By Martin Keim, Mentor Graphics
Most memory tests don’t depend on the high-speed clock
Recently, I was involved in supporting an MBIST (memory built-in self-test) user. Because of an error in the design, the engineer couldn’t run a memory test because the high-speed system clock wasn’t available. In this case, only the relatively slow test clock was available. Of course, the user was very concerned about the quality of the memory test and was even more concerned about the potential increased DPPM (defective parts per million) number of his product. Fortunately, most memory tests aren’t dependent on the high-speed clock signal.
Using a slow-speed clock, the chance of detecting memory defects reduces very little, which results in slightly higher DPPM levels. Whether this higher DPPM level is significant for the product depends more on the product’s application than on the test. For automotive or medical products, even the slightest increase in DPPM is unacceptable, but the same DPPM increase for low-cost consumer electronics might very well be within the contractual obligations.
The ability of modern memories to self-time is at the core of the mystery. Self-timing is the ability to execute a read or write operation at a certain speed without dependency on an external clock stimuli. The time starts when a change of certain memory control input ports signal the start of a read or write operation. The time then stops when the operation is complete.
There are two important paths in the memory that determine the test: the path the data needs to take and the self-timing path. The purpose of the self-timing path is to always produce the same delay, within margins, and then trigger the sensing of the data coming out of the memory array. Together, these paths set the speed at which a system’s memory operates reliably.
To be precise for the context here, synchronous, embedded SRAM (Static Random Access Memory), used in today’s microelectronics, are virtually all self-timed. Figure 1 depicts a self-timed memory. The blocks and gates shaded gray are the key components of the self-timing feature. The delay through the Model Row and Column Decode logic determines how long the write drivers are turned on during a write operation and when the latches should capture the output of the sense amplifiers during a read operation, after the occurrence of a rising clock edge. Once the operation is complete, the address precoders are reset and the bit lines are precharged in preparation for the next memory access.
Figure 1. Diagram of a self-timed memory.
Memory test algorithms, like the so-called “Serial March” algorithm, are essentially a very specific sequence of writing to and reading from memory cells. For example, such a memory test algorithm may write a logic 1 into cell “a,” then write a logic 0 into cell “b.” If everything is OK, reading from cell “a” should result in a 1. Reading a 0 indicates a defect.
If the time that a read or write operation takes depends only on the memory itself, why do we need a high-speed clock in the first place? The speed of the clock becomes important for the MBIST logic itself. That is, it determines the speed at which the test logic can fire off these read and write commands at consecutive clock cycles towards the memory. That creates a specific sequence of operations, which forms the memory-test algorithm.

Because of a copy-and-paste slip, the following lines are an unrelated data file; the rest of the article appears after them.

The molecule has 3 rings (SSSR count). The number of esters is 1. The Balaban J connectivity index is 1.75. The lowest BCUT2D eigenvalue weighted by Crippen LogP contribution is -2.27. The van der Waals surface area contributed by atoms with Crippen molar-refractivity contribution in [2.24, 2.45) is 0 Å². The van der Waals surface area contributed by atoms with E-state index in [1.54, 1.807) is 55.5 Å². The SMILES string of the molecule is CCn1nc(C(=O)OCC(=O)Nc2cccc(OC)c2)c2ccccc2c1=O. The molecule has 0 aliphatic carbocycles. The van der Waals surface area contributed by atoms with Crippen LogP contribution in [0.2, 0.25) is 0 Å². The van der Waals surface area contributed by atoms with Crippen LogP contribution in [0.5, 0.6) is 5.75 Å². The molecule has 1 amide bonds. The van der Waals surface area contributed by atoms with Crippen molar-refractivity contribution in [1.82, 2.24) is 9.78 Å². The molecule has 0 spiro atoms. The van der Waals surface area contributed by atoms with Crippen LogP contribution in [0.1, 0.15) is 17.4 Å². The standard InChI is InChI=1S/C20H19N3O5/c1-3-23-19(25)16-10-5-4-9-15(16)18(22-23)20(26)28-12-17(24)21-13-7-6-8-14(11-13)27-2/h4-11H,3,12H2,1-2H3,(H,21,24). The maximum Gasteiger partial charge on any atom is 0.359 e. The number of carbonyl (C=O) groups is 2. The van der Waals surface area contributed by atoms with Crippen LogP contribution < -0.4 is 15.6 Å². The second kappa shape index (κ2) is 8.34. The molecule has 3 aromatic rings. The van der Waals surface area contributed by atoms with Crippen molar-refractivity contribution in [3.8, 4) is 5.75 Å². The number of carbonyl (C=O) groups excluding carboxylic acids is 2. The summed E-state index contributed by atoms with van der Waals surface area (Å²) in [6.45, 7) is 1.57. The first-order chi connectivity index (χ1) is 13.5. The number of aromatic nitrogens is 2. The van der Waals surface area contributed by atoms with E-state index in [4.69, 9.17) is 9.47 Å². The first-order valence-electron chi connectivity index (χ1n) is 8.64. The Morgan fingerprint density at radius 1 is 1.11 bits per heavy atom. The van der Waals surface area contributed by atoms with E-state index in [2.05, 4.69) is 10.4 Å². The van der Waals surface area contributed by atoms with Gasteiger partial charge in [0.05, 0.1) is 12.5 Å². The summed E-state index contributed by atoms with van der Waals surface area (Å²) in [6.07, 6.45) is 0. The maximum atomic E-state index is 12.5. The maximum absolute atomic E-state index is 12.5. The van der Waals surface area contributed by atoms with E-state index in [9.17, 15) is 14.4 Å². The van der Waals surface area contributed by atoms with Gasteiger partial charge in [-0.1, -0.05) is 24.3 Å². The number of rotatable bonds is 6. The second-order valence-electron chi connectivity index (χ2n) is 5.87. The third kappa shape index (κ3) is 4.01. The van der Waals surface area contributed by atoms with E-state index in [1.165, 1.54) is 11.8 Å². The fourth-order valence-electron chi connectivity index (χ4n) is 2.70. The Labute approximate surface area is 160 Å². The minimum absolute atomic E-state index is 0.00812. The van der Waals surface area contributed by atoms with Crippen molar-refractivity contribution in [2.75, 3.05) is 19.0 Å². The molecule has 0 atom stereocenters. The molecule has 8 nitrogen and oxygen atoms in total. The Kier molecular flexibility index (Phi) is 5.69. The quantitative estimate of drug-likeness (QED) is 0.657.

Based on this information, let’s analyze the quality implications for testing a memory through MBIST running off a slow clock and then for running off a fast clock. With a slow clock, you have to look out for defects that require consecutive read/write operations fired off quickly; those defects aren’t detectable by MBIST when using a slow clock. Table 1 shows a list of typical defect types and the expected coverage with a slow clock. Most defects are very well covered thanks to the memory’s self-timing.
Table 1. Defect coverage of the “SMarchCHKBcil” Algorithm under slow-speed test clock assumption.
Look at two examples from the Table. (1) A Dynamic Coupling defect is a defect where writing a value 0 to one cell forces another cell to assume a 0 as well (analogously for 1). This defect doesn’t depend on how quickly the read follows the write. Thus, this type of defect is fully detectable. (2) A Write Recovery fault occurs when a value is read from a cell just after the opposite value has been written to a cell (along the same column and the bitline precharge has not been performed correctly). Obviously, the read operation must immediately follow the write operation. Therefore, Write Recovery faults aren’t detectable using MBIST off a slow clock.
You might have noticed that the entire argument hinges off the memory’s self-timing aspect. What if this self-timing logic itself is defective, such that the speed of the memory is reduced only a little, not enough to cause a catastrophic test outcome of the memory? There are three ways of answering the question. The first involves looking at the statistical defect distribution. Given the size and density of the memory array itself, the relative probability of a defect with exactly these properties in the self-timing logic is very, very small.
The second answer is that you may be able to place two edges of the slow test clock so close to each other that you effectively get an at-speed clock effect lasting exactly two pulses. This will give you some confidence that the self-timing logic is operational, but the availability of this solution depends on the capabilities of the ATE (Automated Test Equipment).
Lastly, if the memory has such a speed-reducing global defect, even the simplest functional test will uncover its presence. So, we are pretty well covered at this end as well.
Special thanks to Dr. Benoit Nadeau-Dostie, Chief Architect at Mentor Graphics Corporation, for his contribution and discussion.
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This article was originally published on www.edn.com